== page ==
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Macklemore and Ryan Lewis - Rap Stars or Fine Young Troubadours?

February 27, 2014

by Ann VerWiebe, for FolkAlley.com

As I was live tweeting the Grammy Award ceremonies, I couldn't help but notice that the most-folkie song on the mainstage came courtesy of rapper Macklemore and his big hit Same Love. You may not know the duo, but they won multiple Grammys and their songs are topping the charts. There is a standing argument that rap is the new folk - a genre that relies on personal observation and reflection on real-world situations. But, there's something extra about Same Love that builds on that premise.

If you haven't heard the song, it's basically a message rap supporting same-sex marriage. Macklemore, who is straight, has been interviewed as saying that he originally wanted to write the song from a gay person's perspective, but his musical partner, Ryan Lewis, convinced him to tell his own story to add to the authenticity of the lyrics. A lot of press covered the mass wedding that took place at the Grammys during his performance, but while it was obviously a stunt, the event illustrated the truth of marriage equality in the U.S. - like snowflakes, no two couplings are truly alike.


And, isn't truth at the core of contemporary folk music? When Pete Seeger died, I was grateful that the sad event could have a positive effect as we were once more reminded how powerful purpose-driven music can be. One of the reasons folk music became the music of a generation in the '60s was its ability to add power to the protests as it brought like-minded people together in a cause. As folk grew in popularity, the songs were able to reach out into the mainstream and work their subtle magic in offering the world a different point of view.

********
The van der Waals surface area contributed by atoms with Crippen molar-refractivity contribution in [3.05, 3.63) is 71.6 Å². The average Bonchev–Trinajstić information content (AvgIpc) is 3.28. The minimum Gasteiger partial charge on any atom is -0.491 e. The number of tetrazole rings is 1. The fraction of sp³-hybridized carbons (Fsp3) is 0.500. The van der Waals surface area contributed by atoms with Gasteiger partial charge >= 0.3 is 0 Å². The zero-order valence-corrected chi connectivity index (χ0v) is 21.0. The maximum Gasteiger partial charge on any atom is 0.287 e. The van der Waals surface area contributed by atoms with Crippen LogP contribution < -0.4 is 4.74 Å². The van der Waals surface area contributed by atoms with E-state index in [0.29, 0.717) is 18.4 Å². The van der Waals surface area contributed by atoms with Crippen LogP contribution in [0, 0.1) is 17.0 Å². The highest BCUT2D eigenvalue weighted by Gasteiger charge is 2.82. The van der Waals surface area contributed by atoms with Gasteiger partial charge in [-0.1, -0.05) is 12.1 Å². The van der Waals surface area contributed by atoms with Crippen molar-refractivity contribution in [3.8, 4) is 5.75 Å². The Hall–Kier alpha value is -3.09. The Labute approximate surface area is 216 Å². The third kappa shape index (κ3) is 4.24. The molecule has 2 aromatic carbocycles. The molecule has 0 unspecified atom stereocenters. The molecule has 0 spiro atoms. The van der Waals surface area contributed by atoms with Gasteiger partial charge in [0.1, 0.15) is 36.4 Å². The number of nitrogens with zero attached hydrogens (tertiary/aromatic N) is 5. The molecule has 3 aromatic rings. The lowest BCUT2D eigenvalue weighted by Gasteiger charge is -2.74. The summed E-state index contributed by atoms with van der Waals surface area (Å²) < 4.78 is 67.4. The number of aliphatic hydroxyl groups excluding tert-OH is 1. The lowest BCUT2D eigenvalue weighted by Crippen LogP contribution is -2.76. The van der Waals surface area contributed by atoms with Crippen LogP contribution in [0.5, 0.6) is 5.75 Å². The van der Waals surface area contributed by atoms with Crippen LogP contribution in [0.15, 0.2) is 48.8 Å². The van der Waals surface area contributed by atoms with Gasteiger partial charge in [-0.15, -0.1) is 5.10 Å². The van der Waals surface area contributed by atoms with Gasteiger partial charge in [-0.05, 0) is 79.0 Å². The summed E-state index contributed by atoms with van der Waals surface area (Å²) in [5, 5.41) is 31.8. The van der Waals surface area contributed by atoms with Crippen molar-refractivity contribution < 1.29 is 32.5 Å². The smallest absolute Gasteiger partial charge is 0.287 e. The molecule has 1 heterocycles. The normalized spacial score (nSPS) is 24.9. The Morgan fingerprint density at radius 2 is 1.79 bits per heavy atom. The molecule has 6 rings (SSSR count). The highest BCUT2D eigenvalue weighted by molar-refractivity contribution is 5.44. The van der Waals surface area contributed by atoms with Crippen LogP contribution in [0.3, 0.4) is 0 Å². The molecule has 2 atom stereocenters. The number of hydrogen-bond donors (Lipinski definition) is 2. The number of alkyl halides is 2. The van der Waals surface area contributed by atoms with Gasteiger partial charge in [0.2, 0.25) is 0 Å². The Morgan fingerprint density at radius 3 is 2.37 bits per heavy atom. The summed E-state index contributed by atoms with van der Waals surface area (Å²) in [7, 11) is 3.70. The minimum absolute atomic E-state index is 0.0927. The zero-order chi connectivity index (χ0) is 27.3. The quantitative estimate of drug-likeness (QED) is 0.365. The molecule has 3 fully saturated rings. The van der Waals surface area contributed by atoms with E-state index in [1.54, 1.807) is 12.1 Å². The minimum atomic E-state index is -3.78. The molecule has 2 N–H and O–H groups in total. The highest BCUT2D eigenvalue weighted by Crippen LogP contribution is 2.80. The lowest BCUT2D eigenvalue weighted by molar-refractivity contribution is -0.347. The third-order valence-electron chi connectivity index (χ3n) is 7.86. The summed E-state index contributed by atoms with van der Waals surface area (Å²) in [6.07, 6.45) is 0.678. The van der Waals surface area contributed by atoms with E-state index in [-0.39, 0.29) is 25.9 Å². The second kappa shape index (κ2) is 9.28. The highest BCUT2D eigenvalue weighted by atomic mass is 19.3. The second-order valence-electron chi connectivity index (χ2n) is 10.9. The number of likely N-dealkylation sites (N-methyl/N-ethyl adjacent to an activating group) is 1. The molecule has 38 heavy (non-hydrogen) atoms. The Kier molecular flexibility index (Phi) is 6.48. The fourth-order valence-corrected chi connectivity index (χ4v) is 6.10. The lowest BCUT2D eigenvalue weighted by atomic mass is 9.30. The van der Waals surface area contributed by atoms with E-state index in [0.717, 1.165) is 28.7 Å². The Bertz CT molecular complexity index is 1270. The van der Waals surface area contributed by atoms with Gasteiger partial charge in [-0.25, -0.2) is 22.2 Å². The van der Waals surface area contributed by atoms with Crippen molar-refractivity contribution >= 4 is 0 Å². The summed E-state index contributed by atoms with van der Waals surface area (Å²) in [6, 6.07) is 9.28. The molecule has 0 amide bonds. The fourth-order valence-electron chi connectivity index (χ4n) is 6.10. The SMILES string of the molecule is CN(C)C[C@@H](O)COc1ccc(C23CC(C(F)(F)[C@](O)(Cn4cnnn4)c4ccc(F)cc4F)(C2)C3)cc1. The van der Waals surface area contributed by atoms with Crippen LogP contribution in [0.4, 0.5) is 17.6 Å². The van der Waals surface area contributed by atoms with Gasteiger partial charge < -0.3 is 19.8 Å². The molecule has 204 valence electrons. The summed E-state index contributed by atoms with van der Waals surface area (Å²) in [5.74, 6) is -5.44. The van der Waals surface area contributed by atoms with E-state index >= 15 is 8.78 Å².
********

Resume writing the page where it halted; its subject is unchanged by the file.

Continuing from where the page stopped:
Gay marriage has been a controversial topic and discussions surrounding its legality often become divisive. But, aren't the best conversations strongly felt? Macklemore and Ryan Lewis' Same Love takes hold of the best traditions of folk activism and moves the music to the mainstage to expose their message to the largest audience. In 40 years, will this be a watershed moment in folk music?

Posted by Ann VerWiebe at February 27, 2014 3:49 PM


Comments

I think in it's early days it was a new form of folk music. Kids rigging turntables and old records to create music was an inventive way to create music. Public Enemy, Arrested Development, and Michael Franti's Disposible Heros of hiphopracy were groups that fit into the role of spokespeople for social change advocacy. I am glad that this returning to rap. It is a powerful genre that can help to inform it's listeners. I was saddened that it had become what we think of it today. More power to those who use it to promote human rights.

Posted by: Charlie Mosbrook at February 28, 2014 12:32 PM

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